The Best Investments In Footwear Retail And Manufacturing, Part 1

Includes: CROX, DECK, FINL, FL
by: David Ristau

In this article, we will provide you with financial fundamental analysis of footwear retail and manufacturing companies on U.S. stock exchanges. For each company, we have provided price targets, buy/sell/hold ratings, buy/sell ranges and theses. Additionally, using a multitude of financial analytical ratios and comparisons, we have given each company a score on growth, profitability, financial health, value and management indices to compare each company and see where the companies excel and where they have weaknesses. We have featured four of the 12 companies in the full report, which can be seen here.

The 12 companies we have initiated coverage on in the footwear retail and manufacturing industry are Brown Shoe (BWS), Collective Brands (NYSE:PSS), Crocs (NASDAQ:CROX), Deckers Outdoor (NASDAQ:DECK), DSW (NYSE:DSW), Finish Line (NASDAQ:FINL), Foot Locker (NYSE:FL), Genesco (NYSE:GCO), Nike (NYSE:NKE), Skechers (NYSE:SKX), Steve Madden (NASDAQ:SHOO), and Wolverine (NYSE:WWW).

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In Part 1, we are going to take a closer look at Crocs , Deckers Outdoor , Finish Line , and Foot Locker .

CROX, Buy, PT at $26 -

Crocs was a great momentum company that became a company that looked like potentially could become obsolete, and now, they have defined a solid business line and client base to create a small economic moat. The company has excellent financial health, good value, and looks like they are set for good growth in the coming years.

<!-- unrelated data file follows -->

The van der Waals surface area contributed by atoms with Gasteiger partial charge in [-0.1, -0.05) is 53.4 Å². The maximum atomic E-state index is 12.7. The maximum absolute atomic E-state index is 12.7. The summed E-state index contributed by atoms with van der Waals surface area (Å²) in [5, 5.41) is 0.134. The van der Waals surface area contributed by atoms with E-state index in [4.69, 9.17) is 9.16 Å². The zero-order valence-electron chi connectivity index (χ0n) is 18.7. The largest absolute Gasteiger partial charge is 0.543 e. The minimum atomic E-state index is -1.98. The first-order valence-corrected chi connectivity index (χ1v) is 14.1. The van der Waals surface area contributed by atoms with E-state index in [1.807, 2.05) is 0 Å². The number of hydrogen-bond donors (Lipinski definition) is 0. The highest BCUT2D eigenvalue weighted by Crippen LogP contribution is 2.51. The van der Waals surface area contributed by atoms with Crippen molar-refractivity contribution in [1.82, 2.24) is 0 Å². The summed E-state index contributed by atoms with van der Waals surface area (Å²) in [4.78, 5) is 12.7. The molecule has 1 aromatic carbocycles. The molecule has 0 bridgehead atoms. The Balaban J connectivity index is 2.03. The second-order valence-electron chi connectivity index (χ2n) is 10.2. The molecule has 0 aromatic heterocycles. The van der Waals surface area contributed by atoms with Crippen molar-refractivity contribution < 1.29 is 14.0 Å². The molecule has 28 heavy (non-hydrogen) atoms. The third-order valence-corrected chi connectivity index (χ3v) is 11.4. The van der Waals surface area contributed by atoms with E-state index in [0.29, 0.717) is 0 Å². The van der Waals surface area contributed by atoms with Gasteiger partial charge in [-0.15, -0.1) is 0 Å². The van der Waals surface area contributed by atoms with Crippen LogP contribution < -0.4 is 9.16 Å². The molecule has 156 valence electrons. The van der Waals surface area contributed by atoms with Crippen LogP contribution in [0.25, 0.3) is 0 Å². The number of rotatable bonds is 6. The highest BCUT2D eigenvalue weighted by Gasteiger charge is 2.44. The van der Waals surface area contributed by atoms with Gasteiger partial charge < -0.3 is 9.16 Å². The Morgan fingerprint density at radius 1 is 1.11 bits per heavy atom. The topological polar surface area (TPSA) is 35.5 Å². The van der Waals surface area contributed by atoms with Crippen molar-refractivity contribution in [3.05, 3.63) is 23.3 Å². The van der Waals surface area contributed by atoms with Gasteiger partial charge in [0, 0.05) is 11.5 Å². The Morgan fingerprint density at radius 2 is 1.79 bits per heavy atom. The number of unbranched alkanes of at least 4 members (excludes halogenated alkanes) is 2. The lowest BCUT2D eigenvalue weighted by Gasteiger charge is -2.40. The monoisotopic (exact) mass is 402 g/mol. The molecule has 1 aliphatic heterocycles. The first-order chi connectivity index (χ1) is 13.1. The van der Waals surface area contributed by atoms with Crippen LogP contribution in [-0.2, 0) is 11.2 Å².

Over the next five years, we see operating income improving at least 50% with margins staying strong and that decent growth is not being respected by current valuations. The P/E ratio is sitting at 12 right now with future PE under 10, which sits below the 15 threshold that we use to find value. Price/book is also below 3, which is another threshold we use to determine value.

The question for many, though, is the staying power for Crocs going to last. The company is in a current strong growth cycle during tough economic times, which is definitely a positive sign. They have become very popular with youth, aquatics, and we see them as less of a fashion item compared to convenience item. Further, they patented their composite they use for their shoes that creates a decent economic moat

Additionally, the company has moved beyond their clogs as well. The company is seeing solid results for their toes, other sandals, and golf shoes. Clogs are only 50% of the mix now for the company, and while that saturation is high, we do see a better diversification of their portfolio now.

Now is the time to buy Crocs!

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Deckers Outdoor, Hold, PT at $40 -

We believe that Deckers Outdoor has some definite flaws that create very limited upside long-term potential couple with strong downside risk that make us want to avoid the stock. The issue for DECK is that Uggs were over 80% of sales in 2011 for the company, and their other lines have not been able to come to popularity like Uggs to properly diversify their portfolio.

The company is similar to Crocs in 2008. They saw amazing early demand, saturated the market, and now they either need to diversify and find a consistent niche or they will go by the wayside like so many other "fads."